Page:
From the perspective of the World Bank, private enterprise can solve the problem of the water crisis by applying pressures on countries to take action. Using the availability of loans to force developing countries to build water infrastructure appears to be a great idea. The country must provide water for the people, or they won’t get a loan. They are told they will be cut off from water loans if they do not privatize their water utilities.

PHOTO: Tanzania Mission to the Poor.“A Woman Fetching Water From Unimproved Traditional Water Well.” 16 July 2008. Web. 25 Oct. 2011. http://peerwater.org/apps/116–Provision-of-Safe-water-to-four-villages-in-/attachments/476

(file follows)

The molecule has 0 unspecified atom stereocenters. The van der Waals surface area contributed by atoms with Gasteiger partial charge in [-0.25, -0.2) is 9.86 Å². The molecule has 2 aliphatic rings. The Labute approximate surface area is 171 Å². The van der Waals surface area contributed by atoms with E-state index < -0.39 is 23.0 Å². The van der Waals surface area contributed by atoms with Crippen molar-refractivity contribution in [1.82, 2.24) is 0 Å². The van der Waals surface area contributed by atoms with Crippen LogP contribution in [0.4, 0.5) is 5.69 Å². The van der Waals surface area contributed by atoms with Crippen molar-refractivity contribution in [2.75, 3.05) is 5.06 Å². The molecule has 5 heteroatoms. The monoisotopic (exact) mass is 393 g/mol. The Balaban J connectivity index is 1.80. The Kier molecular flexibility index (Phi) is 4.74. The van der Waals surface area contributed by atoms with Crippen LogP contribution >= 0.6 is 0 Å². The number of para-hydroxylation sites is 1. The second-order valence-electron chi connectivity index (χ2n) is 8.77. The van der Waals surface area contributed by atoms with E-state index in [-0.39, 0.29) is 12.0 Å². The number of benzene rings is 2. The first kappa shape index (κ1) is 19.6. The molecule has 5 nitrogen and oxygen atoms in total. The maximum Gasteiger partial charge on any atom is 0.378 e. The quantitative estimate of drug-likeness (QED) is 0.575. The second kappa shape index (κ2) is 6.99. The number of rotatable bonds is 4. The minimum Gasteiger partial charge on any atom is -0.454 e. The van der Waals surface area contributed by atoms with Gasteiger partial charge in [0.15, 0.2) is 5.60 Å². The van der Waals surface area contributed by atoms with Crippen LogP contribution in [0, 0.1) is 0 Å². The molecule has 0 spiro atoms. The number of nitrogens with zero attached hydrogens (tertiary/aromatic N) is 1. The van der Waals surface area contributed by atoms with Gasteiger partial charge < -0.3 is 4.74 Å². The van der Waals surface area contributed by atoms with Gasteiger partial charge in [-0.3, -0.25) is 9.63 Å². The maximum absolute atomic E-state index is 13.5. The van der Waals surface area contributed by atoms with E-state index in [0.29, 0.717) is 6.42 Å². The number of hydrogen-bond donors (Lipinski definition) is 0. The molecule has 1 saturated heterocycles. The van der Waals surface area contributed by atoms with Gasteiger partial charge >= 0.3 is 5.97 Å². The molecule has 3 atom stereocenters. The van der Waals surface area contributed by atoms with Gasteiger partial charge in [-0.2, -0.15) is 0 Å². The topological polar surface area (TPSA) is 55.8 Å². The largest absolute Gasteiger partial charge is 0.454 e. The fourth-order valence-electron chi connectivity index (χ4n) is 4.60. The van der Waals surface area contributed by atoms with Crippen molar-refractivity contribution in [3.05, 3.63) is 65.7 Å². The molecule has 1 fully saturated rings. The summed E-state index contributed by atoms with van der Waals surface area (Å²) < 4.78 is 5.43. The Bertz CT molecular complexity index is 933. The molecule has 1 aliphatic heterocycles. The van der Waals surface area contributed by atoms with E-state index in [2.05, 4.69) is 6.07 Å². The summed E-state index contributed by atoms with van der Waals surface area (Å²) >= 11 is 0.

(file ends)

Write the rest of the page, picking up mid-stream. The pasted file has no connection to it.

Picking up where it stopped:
Opponents counter that privatization results in increased costs. They contend privatization benefits primarily those in the water industry, not the poor people who typically lack the means to pay. Private companies must satisfy shareholders. There are two problems with this for-profit approach: the motive of the company and the increased cost to the water consumers. A company must make a profit. Because a company needs to make money with water, they will be reluctant to invest unless there is evident profit for shareholders. As a result, designs and later improvements in infrastructure will always depend on the ability of the people to pay for them. A related problem is cost. It costs more money to turn a water project over to private hands than if it were publicly funded. This is because companies need to pay their workers, supply materials, and provide the profit for shareholders. When public water utilities are built by a national government, they are not in it for profit, so the expense covers just workers and material costs. Instead of profiting shareholders from Europe, the country’s government then controls the water as a “public trust” and operates as a local community service.